JJ frys with the best chippies!
Do you know how much hard work and skill goes into frying an award-winning portion of fish and chips? This week, we found out after spending a day learning all the tricks of the trade at the National Federation of Fish Friers workshop.
Award winners Craig Buckley from The Fish Bar in Crewe and Mark Drummond of Towngate Fisheries hosted the day for fish and chips students and manufacturers wishing to learn more about this thriving industry, which contributes more than £1bn to the UK economy. The one-day workshop covered everything from cutting and de-boning raw fillets to making batter, preparing chips, health and hygiene, and caring for potatoes.
Here are our highlights and a few things took away…
Caring for potatoes – the perfect temperature for a spud is around 10 degrees – any colder and the potato will release undesirable sugars, changing the taste and quality of the chip. Be wary of piling spuds too high in storage – if you don’t use them fast enough they will bruise under the pressure.
Smaller portions – There is a huge push in the sector right now towards smaller portion sizes. Craig says the ideal chips portion size for his customers is about 10oz but many are serving up to 20-30oz. It’s worth noting that wastage can really impact margin – Craig says just three wasted chips per customer can loose a fish and chip shop thousands of pounds a year.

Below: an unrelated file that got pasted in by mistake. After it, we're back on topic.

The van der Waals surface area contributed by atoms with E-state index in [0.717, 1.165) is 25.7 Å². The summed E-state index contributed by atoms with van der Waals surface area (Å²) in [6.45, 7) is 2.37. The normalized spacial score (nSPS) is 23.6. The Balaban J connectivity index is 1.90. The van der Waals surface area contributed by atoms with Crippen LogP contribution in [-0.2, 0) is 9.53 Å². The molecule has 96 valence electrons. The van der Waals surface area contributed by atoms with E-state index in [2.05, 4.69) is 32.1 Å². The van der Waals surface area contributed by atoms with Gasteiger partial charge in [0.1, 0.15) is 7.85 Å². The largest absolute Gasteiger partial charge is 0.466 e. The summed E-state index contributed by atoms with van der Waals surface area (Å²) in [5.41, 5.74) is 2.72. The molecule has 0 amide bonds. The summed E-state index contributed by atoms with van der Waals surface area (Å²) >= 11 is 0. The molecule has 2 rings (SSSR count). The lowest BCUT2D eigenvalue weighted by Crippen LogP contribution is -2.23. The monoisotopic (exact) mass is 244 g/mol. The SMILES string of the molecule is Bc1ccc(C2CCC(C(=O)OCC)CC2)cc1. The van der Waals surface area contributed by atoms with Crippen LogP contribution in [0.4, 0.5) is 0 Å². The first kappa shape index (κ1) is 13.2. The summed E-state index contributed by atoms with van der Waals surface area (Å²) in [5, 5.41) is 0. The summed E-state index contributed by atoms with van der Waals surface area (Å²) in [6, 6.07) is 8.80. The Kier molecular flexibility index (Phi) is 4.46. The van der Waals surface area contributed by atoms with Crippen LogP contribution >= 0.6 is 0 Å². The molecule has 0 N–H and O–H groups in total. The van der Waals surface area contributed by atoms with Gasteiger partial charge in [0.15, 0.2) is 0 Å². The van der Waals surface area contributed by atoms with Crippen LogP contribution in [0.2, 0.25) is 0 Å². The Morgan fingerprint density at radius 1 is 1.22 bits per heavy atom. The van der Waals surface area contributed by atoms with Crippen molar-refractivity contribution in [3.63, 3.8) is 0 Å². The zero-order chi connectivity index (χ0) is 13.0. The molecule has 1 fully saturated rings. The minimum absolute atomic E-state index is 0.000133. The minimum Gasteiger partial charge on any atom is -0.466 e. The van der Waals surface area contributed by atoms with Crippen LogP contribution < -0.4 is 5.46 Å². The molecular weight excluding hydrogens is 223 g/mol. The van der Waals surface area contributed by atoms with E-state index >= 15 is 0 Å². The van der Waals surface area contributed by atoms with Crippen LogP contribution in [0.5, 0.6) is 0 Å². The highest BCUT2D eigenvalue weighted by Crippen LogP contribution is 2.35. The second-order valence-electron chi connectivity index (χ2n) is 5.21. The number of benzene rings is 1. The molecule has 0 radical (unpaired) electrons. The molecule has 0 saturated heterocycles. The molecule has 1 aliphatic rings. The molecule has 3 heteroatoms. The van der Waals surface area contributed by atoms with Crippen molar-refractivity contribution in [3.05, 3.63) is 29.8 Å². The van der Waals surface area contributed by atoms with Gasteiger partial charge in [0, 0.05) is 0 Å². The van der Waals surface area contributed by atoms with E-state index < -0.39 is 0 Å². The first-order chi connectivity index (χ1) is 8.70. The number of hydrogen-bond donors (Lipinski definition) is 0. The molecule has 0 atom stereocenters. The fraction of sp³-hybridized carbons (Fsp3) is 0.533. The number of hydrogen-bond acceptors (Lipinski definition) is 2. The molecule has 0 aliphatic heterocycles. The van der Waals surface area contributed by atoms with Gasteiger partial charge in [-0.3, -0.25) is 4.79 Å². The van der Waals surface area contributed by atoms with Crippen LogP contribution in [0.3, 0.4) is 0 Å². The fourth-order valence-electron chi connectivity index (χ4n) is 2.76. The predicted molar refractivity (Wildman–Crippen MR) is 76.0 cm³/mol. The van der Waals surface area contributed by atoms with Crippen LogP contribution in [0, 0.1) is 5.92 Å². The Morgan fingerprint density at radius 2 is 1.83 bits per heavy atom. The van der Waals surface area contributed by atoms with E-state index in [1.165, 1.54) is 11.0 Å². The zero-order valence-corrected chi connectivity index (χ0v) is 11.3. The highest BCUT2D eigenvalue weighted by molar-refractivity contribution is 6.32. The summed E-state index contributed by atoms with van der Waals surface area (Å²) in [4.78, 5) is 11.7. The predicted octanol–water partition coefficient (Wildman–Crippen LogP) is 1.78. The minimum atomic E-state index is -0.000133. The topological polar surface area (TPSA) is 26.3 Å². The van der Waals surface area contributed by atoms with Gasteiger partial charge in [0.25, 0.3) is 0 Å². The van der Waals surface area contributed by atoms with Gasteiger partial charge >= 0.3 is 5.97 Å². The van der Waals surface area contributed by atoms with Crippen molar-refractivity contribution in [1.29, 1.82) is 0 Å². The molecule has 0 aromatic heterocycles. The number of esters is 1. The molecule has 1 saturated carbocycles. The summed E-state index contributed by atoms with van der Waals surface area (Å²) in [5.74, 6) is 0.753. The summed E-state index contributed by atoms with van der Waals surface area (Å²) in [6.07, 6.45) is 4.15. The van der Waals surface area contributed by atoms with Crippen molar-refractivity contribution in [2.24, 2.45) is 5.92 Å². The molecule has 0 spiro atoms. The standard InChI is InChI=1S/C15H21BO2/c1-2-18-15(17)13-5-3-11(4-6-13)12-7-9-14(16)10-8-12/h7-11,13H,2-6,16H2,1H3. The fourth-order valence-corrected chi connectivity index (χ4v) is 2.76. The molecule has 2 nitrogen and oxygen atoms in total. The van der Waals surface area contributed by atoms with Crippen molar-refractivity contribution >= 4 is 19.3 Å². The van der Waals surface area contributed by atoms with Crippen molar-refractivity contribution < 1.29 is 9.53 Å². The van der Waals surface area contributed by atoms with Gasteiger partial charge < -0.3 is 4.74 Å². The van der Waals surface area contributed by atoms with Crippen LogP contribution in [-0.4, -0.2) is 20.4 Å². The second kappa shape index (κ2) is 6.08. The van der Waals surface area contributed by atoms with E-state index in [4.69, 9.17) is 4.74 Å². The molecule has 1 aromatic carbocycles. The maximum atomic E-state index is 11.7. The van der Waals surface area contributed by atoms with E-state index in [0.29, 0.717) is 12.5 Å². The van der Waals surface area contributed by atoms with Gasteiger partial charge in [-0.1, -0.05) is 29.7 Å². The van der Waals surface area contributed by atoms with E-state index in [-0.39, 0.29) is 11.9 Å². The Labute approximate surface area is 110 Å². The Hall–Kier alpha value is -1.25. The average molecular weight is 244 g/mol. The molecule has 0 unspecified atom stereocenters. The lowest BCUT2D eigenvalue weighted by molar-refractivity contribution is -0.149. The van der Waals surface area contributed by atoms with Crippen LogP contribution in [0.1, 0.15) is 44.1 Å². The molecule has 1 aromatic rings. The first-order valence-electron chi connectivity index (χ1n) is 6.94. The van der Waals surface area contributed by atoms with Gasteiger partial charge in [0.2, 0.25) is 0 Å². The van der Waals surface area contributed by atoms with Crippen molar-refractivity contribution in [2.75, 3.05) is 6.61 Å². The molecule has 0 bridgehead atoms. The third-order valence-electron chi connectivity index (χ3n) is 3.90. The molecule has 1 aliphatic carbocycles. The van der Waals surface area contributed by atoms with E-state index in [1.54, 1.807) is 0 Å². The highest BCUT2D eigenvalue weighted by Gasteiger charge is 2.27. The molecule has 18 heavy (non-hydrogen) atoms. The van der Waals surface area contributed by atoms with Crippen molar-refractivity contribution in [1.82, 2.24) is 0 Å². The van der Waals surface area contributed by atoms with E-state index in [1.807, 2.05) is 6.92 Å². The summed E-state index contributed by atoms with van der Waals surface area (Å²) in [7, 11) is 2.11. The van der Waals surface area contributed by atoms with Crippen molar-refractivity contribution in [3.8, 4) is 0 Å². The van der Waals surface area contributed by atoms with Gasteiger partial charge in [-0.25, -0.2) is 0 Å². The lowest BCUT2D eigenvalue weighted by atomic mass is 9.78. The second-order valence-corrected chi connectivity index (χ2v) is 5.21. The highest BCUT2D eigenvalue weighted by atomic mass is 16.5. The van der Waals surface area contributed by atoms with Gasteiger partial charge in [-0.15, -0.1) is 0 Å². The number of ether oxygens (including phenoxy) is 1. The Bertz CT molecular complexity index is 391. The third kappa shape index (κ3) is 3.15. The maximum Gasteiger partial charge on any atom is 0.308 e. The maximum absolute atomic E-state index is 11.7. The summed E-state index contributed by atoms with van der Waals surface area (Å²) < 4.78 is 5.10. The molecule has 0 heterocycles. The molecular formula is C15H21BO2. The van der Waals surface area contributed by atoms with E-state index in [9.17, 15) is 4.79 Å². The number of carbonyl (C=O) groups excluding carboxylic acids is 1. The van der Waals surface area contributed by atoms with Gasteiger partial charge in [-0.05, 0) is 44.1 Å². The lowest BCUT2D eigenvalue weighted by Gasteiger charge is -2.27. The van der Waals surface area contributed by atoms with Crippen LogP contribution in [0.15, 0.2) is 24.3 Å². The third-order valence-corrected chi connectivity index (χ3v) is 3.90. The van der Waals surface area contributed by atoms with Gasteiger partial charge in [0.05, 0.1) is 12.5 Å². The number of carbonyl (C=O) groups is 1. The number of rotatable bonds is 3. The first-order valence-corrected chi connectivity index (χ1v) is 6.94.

The perfect batter – batter should be freshly made and never kept for more than a day. The consistency should reasonably runny, a little like single cream, so don’t over whisk! If you like your batter extra crispy, use fizzy water, it’s much cheaper than beer and delivers the same crispy result.
Time to fry – after a generous dunk in batter, fry the fish skin-side down to avoid curling. Don’t let the tip splash in the oil otherwise you’ll get an uneven batter spread. If your batter is thin you will get an excellent crisp finish, but a thicker mix will deliver a heavier coating (with a potentially raw centre!).
The oil debate – rapeseed oils are not popular with Craig who says that after using it multiple times, the oil breaks down and becomes an unstable fat making it no healthier than beef dripping or palm oil. Healthier options are more about smaller portion sizes, he says, adding that a small portion of fish and chips can contain just 900 calories and 10g fat if prepared correctly.
If anyone is interested in attending the NFFF fish and chip workshop in future, please contact Terry Larkin Terrence.Larkin@jjfoodservice.com